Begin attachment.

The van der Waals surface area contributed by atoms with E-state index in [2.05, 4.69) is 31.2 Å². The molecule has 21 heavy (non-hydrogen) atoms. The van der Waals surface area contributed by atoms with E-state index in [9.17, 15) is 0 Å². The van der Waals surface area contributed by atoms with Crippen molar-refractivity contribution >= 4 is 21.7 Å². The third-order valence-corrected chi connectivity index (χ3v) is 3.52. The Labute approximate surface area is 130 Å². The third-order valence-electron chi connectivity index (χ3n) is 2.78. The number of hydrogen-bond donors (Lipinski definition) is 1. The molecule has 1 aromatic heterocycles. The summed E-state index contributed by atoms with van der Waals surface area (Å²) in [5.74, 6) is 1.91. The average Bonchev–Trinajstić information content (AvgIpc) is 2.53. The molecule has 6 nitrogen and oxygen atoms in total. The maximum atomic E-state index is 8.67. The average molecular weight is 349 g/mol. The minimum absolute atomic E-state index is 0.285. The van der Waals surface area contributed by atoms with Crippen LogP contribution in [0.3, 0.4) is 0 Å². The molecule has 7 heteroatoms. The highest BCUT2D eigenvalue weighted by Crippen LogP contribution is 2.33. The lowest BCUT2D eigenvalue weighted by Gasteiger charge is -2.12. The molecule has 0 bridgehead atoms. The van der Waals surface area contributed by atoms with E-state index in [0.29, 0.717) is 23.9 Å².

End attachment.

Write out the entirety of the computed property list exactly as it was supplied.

The van der Waals surface area contributed by atoms with E-state index in [2.05, 4.69) is 31.2 Å². The molecule has 21 heavy (non-hydrogen) atoms. The van der Waals surface area contributed by atoms with E-state index in [9.17, 15) is 0 Å². The van der Waals surface area contributed by atoms with Crippen molar-refractivity contribution >= 4 is 21.7 Å². The third-order valence-corrected chi connectivity index (χ3v) is 3.52. The Labute approximate surface area is 130 Å². The third-order valence-electron chi connectivity index (χ3n) is 2.78. The number of hydrogen-bond donors (Lipinski definition) is 1. The molecule has 1 aromatic heterocycles. The summed E-state index contributed by atoms with van der Waals surface area (Å²) in [5.74, 6) is 1.91. The average Bonchev–Trinajstić information content (AvgIpc) is 2.53. The molecule has 6 nitrogen and oxygen atoms in total. The maximum atomic E-state index is 8.67. The average molecular weight is 349 g/mol. The minimum absolute atomic E-state index is 0.285. The van der Waals surface area contributed by atoms with Crippen LogP contribution in [0.3, 0.4) is 0 Å². The molecule has 7 heteroatoms. The highest BCUT2D eigenvalue weighted by Crippen LogP contribution is 2.33. The lowest BCUT2D eigenvalue weighted by Gasteiger charge is -2.12. The molecule has 0 bridgehead atoms. The van der Waals surface area contributed by atoms with E-state index in [0.29, 0.717) is 23.9 Å².